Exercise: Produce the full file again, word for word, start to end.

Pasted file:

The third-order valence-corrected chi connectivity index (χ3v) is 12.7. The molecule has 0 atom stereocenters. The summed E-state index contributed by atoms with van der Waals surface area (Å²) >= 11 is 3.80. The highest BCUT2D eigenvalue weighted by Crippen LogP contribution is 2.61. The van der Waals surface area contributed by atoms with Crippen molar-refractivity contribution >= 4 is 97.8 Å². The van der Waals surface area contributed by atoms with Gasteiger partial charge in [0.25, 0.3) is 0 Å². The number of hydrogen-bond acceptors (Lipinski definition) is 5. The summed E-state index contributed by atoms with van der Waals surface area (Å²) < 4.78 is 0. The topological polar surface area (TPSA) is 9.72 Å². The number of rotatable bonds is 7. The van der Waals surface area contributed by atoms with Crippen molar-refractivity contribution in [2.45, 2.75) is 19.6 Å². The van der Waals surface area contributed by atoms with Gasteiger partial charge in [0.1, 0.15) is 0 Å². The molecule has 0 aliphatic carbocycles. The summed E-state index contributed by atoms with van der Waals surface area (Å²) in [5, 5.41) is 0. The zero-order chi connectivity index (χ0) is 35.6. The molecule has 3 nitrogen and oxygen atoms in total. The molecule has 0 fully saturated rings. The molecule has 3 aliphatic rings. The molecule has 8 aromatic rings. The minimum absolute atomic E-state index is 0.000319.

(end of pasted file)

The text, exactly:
The third-order valence-corrected chi connectivity index (χ3v) is 12.7. The molecule has 0 atom stereocenters. The summed E-state index contributed by atoms with van der Waals surface area (Å²) >= 11 is 3.80. The highest BCUT2D eigenvalue weighted by Crippen LogP contribution is 2.61. The van der Waals surface area contributed by atoms with Crippen molar-refractivity contribution >= 4 is 97.8 Å². The van der Waals surface area contributed by atoms with Gasteiger partial charge in [0.25, 0.3) is 0 Å². The number of hydrogen-bond acceptors (Lipinski definition) is 5. The summed E-state index contributed by atoms with van der Waals surface area (Å²) < 4.78 is 0. The topological polar surface area (TPSA) is 9.72 Å². The number of rotatable bonds is 7. The van der Waals surface area contributed by atoms with Crippen molar-refractivity contribution in [2.45, 2.75) is 19.6 Å². The van der Waals surface area contributed by atoms with Gasteiger partial charge in [0.1, 0.15) is 0 Å². The molecule has 0 aliphatic carbocycles. The summed E-state index contributed by atoms with van der Waals surface area (Å²) in [5, 5.41) is 0. The zero-order chi connectivity index (χ0) is 35.6. The molecule has 3 nitrogen and oxygen atoms in total. The molecule has 0 fully saturated rings. The molecule has 3 aliphatic rings. The molecule has 8 aromatic rings. The minimum absolute atomic E-state index is 0.000319.